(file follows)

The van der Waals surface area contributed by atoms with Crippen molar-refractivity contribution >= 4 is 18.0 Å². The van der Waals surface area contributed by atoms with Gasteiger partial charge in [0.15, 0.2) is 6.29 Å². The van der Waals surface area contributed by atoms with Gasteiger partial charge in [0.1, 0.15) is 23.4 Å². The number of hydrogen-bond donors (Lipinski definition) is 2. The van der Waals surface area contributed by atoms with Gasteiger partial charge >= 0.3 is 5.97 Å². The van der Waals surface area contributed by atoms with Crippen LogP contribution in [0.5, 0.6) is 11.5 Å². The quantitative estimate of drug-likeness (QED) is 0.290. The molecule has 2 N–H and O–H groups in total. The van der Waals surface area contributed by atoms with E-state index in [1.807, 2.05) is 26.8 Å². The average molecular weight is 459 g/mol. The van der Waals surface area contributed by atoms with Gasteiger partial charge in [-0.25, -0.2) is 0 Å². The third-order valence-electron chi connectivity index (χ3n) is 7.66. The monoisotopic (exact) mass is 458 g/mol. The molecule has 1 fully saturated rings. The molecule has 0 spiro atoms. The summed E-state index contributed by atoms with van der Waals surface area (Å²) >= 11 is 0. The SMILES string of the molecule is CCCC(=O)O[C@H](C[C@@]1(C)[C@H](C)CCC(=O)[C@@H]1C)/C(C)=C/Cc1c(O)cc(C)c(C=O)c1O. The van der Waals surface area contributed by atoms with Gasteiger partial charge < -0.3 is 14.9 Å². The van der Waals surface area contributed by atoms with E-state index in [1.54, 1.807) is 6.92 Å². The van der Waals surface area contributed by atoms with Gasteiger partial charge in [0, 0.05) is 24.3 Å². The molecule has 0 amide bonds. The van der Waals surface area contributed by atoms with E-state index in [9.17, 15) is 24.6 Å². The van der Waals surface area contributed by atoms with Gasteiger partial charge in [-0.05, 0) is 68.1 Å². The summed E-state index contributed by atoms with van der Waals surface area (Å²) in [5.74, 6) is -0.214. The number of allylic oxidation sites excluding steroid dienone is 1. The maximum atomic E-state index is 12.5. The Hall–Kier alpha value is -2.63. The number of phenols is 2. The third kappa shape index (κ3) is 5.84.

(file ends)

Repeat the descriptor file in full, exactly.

The van der Waals surface area contributed by atoms with Crippen molar-refractivity contribution >= 4 is 18.0 Å². The van der Waals surface area contributed by atoms with Gasteiger partial charge in [0.15, 0.2) is 6.29 Å². The van der Waals surface area contributed by atoms with Gasteiger partial charge in [0.1, 0.15) is 23.4 Å². The number of hydrogen-bond donors (Lipinski definition) is 2. The van der Waals surface area contributed by atoms with Gasteiger partial charge >= 0.3 is 5.97 Å². The van der Waals surface area contributed by atoms with Crippen LogP contribution in [0.5, 0.6) is 11.5 Å². The quantitative estimate of drug-likeness (QED) is 0.290. The molecule has 2 N–H and O–H groups in total. The van der Waals surface area contributed by atoms with E-state index in [1.807, 2.05) is 26.8 Å². The average molecular weight is 459 g/mol. The van der Waals surface area contributed by atoms with Gasteiger partial charge in [-0.25, -0.2) is 0 Å². The third-order valence-electron chi connectivity index (χ3n) is 7.66. The monoisotopic (exact) mass is 458 g/mol. The molecule has 1 fully saturated rings. The molecule has 0 spiro atoms. The summed E-state index contributed by atoms with van der Waals surface area (Å²) >= 11 is 0. The SMILES string of the molecule is CCCC(=O)O[C@H](C[C@@]1(C)[C@H](C)CCC(=O)[C@@H]1C)/C(C)=C/Cc1c(O)cc(C)c(C=O)c1O. The van der Waals surface area contributed by atoms with Gasteiger partial charge < -0.3 is 14.9 Å². The van der Waals surface area contributed by atoms with E-state index in [1.54, 1.807) is 6.92 Å². The van der Waals surface area contributed by atoms with Gasteiger partial charge in [0, 0.05) is 24.3 Å². The molecule has 0 amide bonds. The van der Waals surface area contributed by atoms with E-state index in [9.17, 15) is 24.6 Å². The van der Waals surface area contributed by atoms with Gasteiger partial charge in [-0.05, 0) is 68.1 Å². The summed E-state index contributed by atoms with van der Waals surface area (Å²) in [5.74, 6) is -0.214. The number of allylic oxidation sites excluding steroid dienone is 1. The maximum atomic E-state index is 12.5. The Hall–Kier alpha value is -2.63. The number of phenols is 2. The third kappa shape index (κ3) is 5.84.